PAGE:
EXAMPLE 2

In another exemplary system, the electrolyte is placed into a single vessel having two compartments that are being employed as gas-liquid separators. It should be noted that the gas-liquid separator/vessel have a similar shape as that of the gas-liquid separators employed in the system of Example 1. In a present system the two compartments are separated via a glass plate welded to the vessel walls. Further, the electrolysis is carried on in a similar manner as in the system of Example 1. In the illustrated embodiment, the electrolyte in the two compartments is observed to be at a substantially similar level and therefore did not require any adjustment. Moreover, the concentration of oxygen and hydrogen measured at a steady regime is about 1.33% that is statistically about the same level of gas-liquid separation as of the system of Example 1. Thus, employing a single gas-liquid separator having two compartments facilitates a substantially efficient gas-liquid separation while self-regulating the electrolyte level in the two compartments of the gas-liquid separator.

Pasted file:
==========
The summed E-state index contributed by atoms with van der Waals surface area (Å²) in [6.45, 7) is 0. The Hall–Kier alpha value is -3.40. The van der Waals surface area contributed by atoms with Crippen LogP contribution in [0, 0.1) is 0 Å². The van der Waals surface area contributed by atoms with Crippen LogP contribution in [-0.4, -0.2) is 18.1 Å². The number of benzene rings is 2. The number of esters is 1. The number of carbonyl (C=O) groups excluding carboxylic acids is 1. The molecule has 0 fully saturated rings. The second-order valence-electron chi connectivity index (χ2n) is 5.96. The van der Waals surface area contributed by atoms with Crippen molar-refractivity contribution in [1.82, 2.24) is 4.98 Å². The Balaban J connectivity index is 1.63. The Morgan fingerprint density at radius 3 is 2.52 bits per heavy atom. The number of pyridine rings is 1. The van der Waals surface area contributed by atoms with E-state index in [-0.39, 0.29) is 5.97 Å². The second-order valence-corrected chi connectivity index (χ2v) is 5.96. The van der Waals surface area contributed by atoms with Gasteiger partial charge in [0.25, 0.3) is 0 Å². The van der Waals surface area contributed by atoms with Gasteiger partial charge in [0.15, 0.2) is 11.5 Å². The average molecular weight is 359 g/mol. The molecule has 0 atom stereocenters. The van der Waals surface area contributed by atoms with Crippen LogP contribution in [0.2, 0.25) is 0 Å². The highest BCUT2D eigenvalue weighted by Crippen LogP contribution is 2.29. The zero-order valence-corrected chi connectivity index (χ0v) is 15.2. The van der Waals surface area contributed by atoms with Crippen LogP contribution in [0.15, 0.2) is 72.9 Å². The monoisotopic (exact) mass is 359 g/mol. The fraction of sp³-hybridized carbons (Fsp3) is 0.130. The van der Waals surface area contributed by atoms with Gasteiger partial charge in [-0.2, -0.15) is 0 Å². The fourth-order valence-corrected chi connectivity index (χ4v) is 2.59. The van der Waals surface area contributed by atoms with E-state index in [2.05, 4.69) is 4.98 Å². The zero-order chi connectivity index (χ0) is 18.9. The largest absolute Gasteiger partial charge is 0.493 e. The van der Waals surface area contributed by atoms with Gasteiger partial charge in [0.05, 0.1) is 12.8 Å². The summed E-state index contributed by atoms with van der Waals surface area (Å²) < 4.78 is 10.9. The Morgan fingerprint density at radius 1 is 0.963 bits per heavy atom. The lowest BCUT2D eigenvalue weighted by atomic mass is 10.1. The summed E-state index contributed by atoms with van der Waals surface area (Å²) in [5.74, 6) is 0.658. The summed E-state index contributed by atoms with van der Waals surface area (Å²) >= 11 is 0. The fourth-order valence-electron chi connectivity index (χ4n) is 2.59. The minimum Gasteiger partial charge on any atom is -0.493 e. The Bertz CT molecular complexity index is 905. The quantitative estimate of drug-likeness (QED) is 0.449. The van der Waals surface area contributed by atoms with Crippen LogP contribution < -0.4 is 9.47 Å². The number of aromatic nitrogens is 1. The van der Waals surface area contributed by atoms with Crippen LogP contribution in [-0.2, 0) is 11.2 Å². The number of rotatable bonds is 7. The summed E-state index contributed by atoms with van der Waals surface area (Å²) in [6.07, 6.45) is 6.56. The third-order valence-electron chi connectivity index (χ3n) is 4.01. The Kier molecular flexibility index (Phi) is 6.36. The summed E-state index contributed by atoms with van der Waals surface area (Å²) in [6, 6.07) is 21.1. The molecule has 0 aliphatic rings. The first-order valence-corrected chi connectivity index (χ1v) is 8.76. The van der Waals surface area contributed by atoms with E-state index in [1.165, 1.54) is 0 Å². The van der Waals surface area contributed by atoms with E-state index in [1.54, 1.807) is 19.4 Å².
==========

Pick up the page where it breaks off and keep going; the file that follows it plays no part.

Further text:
The various aspects of the method described hereinabove have utility in hydrogen production systems used for different applications. As noted above, the gas-liquid separator described above provides the separation of gas and liquid in a hydrogen production system such as, an alkaline electrolyzer to separate the hydrogen and oxygen generated in the electrolyzer from the electrolyte. Further, the gas-liquid separator also substantially prevents the formation of explosive hydrogen-oxygen mixture due to diffusion of the gases by self-regulating the level of electrolyte in the two compartments of the gas-liquid separator. Advantageously, the self-regulating feature of the gas-liquid separator facilitates the separation of the gases from the electrolyte without the need of monitoring and controlling the level of the electrolyte in the gas-liquid separator. Further, having a single electrolyte mixture being recirculated into the system assists in equilibrating the temperature of the electrolyte thereby facilitating the thermal management of the gas-liquid separator.